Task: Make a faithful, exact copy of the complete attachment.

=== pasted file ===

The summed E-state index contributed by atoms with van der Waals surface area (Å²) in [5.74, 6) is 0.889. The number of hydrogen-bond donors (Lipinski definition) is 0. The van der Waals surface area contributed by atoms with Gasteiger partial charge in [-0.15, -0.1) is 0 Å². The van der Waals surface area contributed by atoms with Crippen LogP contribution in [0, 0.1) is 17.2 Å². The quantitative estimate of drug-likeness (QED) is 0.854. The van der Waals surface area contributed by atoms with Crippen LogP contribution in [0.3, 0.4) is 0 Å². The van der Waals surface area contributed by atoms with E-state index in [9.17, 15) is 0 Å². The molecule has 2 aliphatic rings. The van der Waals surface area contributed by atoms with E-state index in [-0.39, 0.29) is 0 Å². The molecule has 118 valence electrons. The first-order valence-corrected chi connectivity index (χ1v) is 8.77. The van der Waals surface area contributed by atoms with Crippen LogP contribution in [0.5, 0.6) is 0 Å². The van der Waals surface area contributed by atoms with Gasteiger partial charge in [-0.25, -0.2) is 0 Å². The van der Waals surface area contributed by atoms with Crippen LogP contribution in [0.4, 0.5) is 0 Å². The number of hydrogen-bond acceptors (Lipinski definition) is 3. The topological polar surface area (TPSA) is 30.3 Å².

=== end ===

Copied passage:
The summed E-state index contributed by atoms with van der Waals surface area (Å²) in [5.74, 6) is 0.889. The number of hydrogen-bond donors (Lipinski definition) is 0. The van der Waals surface area contributed by atoms with Gasteiger partial charge in [-0.15, -0.1) is 0 Å². The van der Waals surface area contributed by atoms with Crippen LogP contribution in [0, 0.1) is 17.2 Å². The quantitative estimate of drug-likeness (QED) is 0.854. The van der Waals surface area contributed by atoms with Crippen LogP contribution in [0.3, 0.4) is 0 Å². The van der Waals surface area contributed by atoms with E-state index in [9.17, 15) is 0 Å². The molecule has 2 aliphatic rings. The van der Waals surface area contributed by atoms with E-state index in [-0.39, 0.29) is 0 Å². The molecule has 118 valence electrons. The first-order valence-corrected chi connectivity index (χ1v) is 8.77. The van der Waals surface area contributed by atoms with Crippen LogP contribution in [0.5, 0.6) is 0 Å². The van der Waals surface area contributed by atoms with Gasteiger partial charge in [-0.25, -0.2) is 0 Å². The van der Waals surface area contributed by atoms with Crippen LogP contribution in [0.4, 0.5) is 0 Å². The number of hydrogen-bond acceptors (Lipinski definition) is 3. The topological polar surface area (TPSA) is 30.3 Å².